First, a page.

The United States is Swimming In Fossil Fuels

But our government won't let us get at them.

On April 10, 2008, the United States Geological Survey (USGS) published an article "3 to 4.3 Billion Barrels of Technically Recoverable Oil Assessed in North Dakota and Montana's Bakken Formation - 25 Times More Than 1995 Estimate" which reported:

A U.S. Geological Survey assessment, released April 10, shows a 25-fold increase in the amount of oil that can be recovered compared to the agency's 1995 estimate of 151 million barrels of oil.

Technically recoverable oil resources are those producible using currently available technology and industry practices.  USGS is the only provider of publicly available estimates of undiscovered technically recoverable oil and gas resources.

New geologic models applied to the Bakken Formation, advances in drilling and production technologies, and recent oil discoveries have resulted in these substantially larger technically recoverable oil volumes.  About 105 million barrels of oil were produced from the Bakken Formation by the end of 2007.

The USGS analyzed only a small part of the Bakken rock formation; they ignored the part of it that extends up into Canada because that's not ours, though of course the Canadians would be happy to sell us whatever oil it contains.  Just the US part of the Bakken has enough oil to entirely replace one years' worth of imports. Drilling it certainly wouldn't solve all our petroleum problems, but finding a year's worth of imports would buy us some useful time.

The article has links to a more detailed assessment of the oil deposit along with a podcast of an interview with the scientists who analyzed the rock formation.  And what the scientists had to say is worthy of some deep thought, not just for the good news about the Bakken itself, but for its further implications about American oil resources.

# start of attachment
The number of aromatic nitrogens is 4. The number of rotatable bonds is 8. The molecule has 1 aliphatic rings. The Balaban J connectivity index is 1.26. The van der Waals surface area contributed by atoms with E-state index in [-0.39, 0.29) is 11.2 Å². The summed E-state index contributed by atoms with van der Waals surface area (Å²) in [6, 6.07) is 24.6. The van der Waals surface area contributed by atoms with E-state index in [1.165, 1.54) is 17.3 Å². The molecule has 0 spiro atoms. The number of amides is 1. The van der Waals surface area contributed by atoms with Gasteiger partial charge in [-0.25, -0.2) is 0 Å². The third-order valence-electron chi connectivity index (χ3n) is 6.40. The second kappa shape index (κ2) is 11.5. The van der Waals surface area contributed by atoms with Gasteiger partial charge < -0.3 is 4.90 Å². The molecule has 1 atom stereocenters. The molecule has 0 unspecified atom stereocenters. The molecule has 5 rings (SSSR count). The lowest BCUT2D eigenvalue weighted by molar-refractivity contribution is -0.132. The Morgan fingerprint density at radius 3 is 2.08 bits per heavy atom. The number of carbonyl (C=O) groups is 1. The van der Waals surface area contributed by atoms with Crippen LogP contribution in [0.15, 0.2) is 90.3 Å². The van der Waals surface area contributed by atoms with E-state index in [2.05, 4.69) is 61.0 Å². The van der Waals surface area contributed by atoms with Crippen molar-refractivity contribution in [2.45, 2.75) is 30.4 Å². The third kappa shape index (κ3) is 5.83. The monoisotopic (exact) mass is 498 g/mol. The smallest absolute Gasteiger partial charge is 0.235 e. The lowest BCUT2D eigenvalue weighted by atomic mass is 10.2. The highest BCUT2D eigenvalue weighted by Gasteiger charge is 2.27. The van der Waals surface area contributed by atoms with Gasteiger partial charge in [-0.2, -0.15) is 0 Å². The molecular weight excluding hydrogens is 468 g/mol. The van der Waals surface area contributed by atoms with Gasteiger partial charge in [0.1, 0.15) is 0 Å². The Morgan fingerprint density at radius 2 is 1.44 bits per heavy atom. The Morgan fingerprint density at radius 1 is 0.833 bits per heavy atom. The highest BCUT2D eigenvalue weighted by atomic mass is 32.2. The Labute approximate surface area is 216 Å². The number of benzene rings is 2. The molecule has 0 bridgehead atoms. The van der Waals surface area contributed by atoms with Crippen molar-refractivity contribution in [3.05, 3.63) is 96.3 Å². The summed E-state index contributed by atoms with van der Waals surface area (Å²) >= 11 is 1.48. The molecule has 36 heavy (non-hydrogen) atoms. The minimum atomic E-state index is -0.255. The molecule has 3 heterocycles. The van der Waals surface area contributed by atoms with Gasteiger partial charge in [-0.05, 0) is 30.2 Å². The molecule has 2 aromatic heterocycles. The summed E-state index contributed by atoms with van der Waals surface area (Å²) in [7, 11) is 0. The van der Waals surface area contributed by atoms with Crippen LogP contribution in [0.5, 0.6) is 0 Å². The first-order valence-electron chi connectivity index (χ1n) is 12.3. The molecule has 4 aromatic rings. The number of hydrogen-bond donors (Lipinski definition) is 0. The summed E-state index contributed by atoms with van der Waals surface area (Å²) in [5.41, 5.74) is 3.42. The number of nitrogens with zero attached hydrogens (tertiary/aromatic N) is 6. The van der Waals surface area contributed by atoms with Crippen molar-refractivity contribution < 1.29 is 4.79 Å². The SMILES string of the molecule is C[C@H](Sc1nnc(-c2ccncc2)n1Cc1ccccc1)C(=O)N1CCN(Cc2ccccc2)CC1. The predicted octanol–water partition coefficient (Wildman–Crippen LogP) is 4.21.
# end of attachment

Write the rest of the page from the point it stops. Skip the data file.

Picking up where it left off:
For many years, even Big Oil had considered the continental US to be fully explored.  As a result, America's point of "peak oil" has long been thought passed; existing American wells would slowly trickle out and die one by one, each year producing less and less with no hope of finding any more.

It appears that new technology has made a lot more oil accessible that was previously unfindable or irretrievable.  The USGS has a "National Oil and Gas Assessment" map which shows where they think oil might be found or where it has already been found.  According to this official government map, the USGS believes that there are 16.6 trillion cubic feet of undiscovered natural gas in the Powder River Basin and shows recoverable oil and gas in many other locations.

The Economist reports that enough shale gas has been discovered to supply America for 90 years.  The Wall Street Journal goes further, saying:

According to the authoritative Potential Gas Committee (administered by the Colorado School of Mines), the U.S. sits on top of massive reservoirs of natural gas-an estimated 2,000 trillion cubic feet-that contain more energy than all the oil in Saudi Arabia.